A pioneer producer-director in Indian cinema, Mehboob Khan was the son of a policeman. He ran away at eighteen to become an actor with the Imperial Film Company. After that he wanted to produce and direct so he set up his own production company and Mumbai’s famous Mehboob Studios. Mother India (1957) was one of his greatest films and it was even nominated for an Academy Award for Best Foreign Film. Khan’s works usually revolved around themes like the struggle between the classes, the oppression of the poor and rural life. Later in the 50s he made more commercial films like Andaz (1941) and Aan (1953). A great director is one who launches actors who achieve greatness and Mehboob Khan was one of them. Hi actors like Rajendra Kumar, Raaj Kumar, Nargis, Nimmi, Sunil Dutt, Raj Kapoor and Dilip Kumar went on to have successful careers. Khan even has a commemorative stamp with his face on it.

 

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5. Vijay Anand

Also known as Goldie Anand, this director, editor, producer, screenwriter and actor was part of the Anand brothers illustrious trio: Chetan, Dev and Vijay. All three were masters of their craft of cinema. Vijay directed several of the films that his brother Dev Anand starred in. Vijay wrote the script for Taxi Driver (1954) in his teens and the film was directed by brother Chetan (produced by their company Navketan) and starred Dev for whom the film was a milestone. Vijay made his directorial debut with Nau Do Gyarah, shot in a record 40 days. His biggest and most well known film was romantic drama Guide. But he also made several criminal/action films like Teesri Manzil (1966), Jewel Thief (1967) and Johny Mera Naam (1970) that influenced Sriram Raghavan’s Johnny Gaddar. What makes Vijay Anand a celebrated filmmaker is that he never fell in to the trap of a particular genre of films. He would address various issues such as marital problems and urban existence. Vijay’s films were also about the music, which in some played a part of the narrative. He was adept at song picturisation: one of his memorable scenes was in the film Tere Ghar Ke Saamne (the song Dil Ka Bhanwar Kare Pukar) that was shot inside the Qutub Minar. Waheeda Rehman and Rakhee have called him a genius filmmaker and his work is certainly testament to that.5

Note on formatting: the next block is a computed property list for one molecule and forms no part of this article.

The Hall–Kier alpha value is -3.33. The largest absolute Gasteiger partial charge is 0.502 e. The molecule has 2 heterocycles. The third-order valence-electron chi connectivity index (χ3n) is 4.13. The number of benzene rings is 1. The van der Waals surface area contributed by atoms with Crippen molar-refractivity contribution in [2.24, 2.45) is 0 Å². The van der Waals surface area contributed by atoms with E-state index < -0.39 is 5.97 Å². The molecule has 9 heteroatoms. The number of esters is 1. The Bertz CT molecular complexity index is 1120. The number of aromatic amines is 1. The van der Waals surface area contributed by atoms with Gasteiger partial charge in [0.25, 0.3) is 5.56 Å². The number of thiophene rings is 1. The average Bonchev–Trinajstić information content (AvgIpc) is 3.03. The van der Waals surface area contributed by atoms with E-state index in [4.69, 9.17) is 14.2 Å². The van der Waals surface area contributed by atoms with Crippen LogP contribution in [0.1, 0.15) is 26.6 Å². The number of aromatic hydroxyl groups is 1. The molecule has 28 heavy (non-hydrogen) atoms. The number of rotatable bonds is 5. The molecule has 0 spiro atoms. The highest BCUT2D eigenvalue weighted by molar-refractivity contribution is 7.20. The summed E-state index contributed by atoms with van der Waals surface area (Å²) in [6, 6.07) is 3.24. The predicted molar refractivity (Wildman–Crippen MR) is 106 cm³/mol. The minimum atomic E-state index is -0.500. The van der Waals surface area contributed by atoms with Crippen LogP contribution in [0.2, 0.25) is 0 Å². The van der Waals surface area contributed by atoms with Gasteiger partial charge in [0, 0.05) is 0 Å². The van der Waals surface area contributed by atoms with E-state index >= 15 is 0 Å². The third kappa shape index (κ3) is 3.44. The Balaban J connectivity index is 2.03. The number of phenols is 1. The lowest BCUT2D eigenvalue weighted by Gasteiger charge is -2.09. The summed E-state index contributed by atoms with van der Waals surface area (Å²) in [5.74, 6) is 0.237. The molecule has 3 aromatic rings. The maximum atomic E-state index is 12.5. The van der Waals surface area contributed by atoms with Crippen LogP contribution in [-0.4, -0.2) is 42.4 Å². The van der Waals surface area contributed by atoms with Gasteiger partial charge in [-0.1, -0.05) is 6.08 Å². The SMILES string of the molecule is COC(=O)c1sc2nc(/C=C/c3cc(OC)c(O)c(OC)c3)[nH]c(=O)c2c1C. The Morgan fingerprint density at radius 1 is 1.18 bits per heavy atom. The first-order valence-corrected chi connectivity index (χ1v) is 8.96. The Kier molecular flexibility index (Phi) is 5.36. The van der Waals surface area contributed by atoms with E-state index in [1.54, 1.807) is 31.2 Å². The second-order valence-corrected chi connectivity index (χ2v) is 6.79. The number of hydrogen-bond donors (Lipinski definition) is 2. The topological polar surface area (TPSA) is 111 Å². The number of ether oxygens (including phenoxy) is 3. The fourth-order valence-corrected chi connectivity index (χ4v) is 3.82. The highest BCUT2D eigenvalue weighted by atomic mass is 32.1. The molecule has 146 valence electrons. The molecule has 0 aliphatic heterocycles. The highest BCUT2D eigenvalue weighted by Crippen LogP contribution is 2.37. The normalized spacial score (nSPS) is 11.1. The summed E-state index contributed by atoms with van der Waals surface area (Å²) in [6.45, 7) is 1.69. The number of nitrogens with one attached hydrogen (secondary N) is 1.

4. Hrishikesh Mukherjee